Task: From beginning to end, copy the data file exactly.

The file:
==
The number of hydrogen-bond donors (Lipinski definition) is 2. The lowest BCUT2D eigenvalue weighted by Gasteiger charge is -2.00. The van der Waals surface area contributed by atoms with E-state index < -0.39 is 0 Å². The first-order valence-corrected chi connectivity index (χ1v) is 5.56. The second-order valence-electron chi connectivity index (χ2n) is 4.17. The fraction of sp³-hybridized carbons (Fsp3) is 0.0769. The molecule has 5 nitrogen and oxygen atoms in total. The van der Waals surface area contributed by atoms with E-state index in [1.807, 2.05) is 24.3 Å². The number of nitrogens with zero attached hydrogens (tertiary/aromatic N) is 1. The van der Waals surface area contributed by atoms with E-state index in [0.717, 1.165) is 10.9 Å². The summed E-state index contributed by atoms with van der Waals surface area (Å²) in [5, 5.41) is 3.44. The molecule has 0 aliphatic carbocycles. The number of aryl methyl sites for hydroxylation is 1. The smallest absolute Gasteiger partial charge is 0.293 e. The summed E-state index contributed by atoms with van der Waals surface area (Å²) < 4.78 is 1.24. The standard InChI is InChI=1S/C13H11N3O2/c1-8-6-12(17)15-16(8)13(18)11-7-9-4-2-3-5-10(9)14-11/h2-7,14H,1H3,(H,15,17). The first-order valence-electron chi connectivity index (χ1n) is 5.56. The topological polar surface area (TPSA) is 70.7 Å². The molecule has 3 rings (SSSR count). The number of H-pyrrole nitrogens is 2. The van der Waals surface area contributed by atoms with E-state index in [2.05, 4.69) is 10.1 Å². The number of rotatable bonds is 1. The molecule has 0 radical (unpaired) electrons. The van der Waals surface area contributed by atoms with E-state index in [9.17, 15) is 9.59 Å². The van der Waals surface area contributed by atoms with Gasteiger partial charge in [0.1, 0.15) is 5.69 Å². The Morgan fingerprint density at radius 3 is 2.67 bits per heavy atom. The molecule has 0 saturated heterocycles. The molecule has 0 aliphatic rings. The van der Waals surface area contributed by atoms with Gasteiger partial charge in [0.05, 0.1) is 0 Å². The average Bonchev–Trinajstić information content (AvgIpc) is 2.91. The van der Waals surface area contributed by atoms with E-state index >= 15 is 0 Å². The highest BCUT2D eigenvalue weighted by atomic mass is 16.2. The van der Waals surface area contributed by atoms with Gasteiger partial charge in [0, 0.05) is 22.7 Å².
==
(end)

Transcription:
The number of hydrogen-bond donors (Lipinski definition) is 2. The lowest BCUT2D eigenvalue weighted by Gasteiger charge is -2.00. The van der Waals surface area contributed by atoms with E-state index < -0.39 is 0 Å². The first-order valence-corrected chi connectivity index (χ1v) is 5.56. The second-order valence-electron chi connectivity index (χ2n) is 4.17. The fraction of sp³-hybridized carbons (Fsp3) is 0.0769. The molecule has 5 nitrogen and oxygen atoms in total. The van der Waals surface area contributed by atoms with E-state index in [1.807, 2.05) is 24.3 Å². The number of nitrogens with zero attached hydrogens (tertiary/aromatic N) is 1. The van der Waals surface area contributed by atoms with E-state index in [0.717, 1.165) is 10.9 Å². The summed E-state index contributed by atoms with van der Waals surface area (Å²) in [5, 5.41) is 3.44. The molecule has 0 aliphatic carbocycles. The number of aryl methyl sites for hydroxylation is 1. The smallest absolute Gasteiger partial charge is 0.293 e. The summed E-state index contributed by atoms with van der Waals surface area (Å²) < 4.78 is 1.24. The standard InChI is InChI=1S/C13H11N3O2/c1-8-6-12(17)15-16(8)13(18)11-7-9-4-2-3-5-10(9)14-11/h2-7,14H,1H3,(H,15,17). The first-order valence-electron chi connectivity index (χ1n) is 5.56. The topological polar surface area (TPSA) is 70.7 Å². The molecule has 3 rings (SSSR count). The number of H-pyrrole nitrogens is 2. The van der Waals surface area contributed by atoms with E-state index in [2.05, 4.69) is 10.1 Å². The number of rotatable bonds is 1. The molecule has 0 radical (unpaired) electrons. The van der Waals surface area contributed by atoms with E-state index in [9.17, 15) is 9.59 Å². The van der Waals surface area contributed by atoms with Gasteiger partial charge in [0.1, 0.15) is 5.69 Å². The Morgan fingerprint density at radius 3 is 2.67 bits per heavy atom. The molecule has 0 saturated heterocycles. The molecule has 0 aliphatic rings. The van der Waals surface area contributed by atoms with Gasteiger partial charge in [0.05, 0.1) is 0 Å². The average Bonchev–Trinajstić information content (AvgIpc) is 2.91. The van der Waals surface area contributed by atoms with E-state index >= 15 is 0 Å². The highest BCUT2D eigenvalue weighted by atomic mass is 16.2. The van der Waals surface area contributed by atoms with Gasteiger partial charge in [0, 0.05) is 22.7 Å².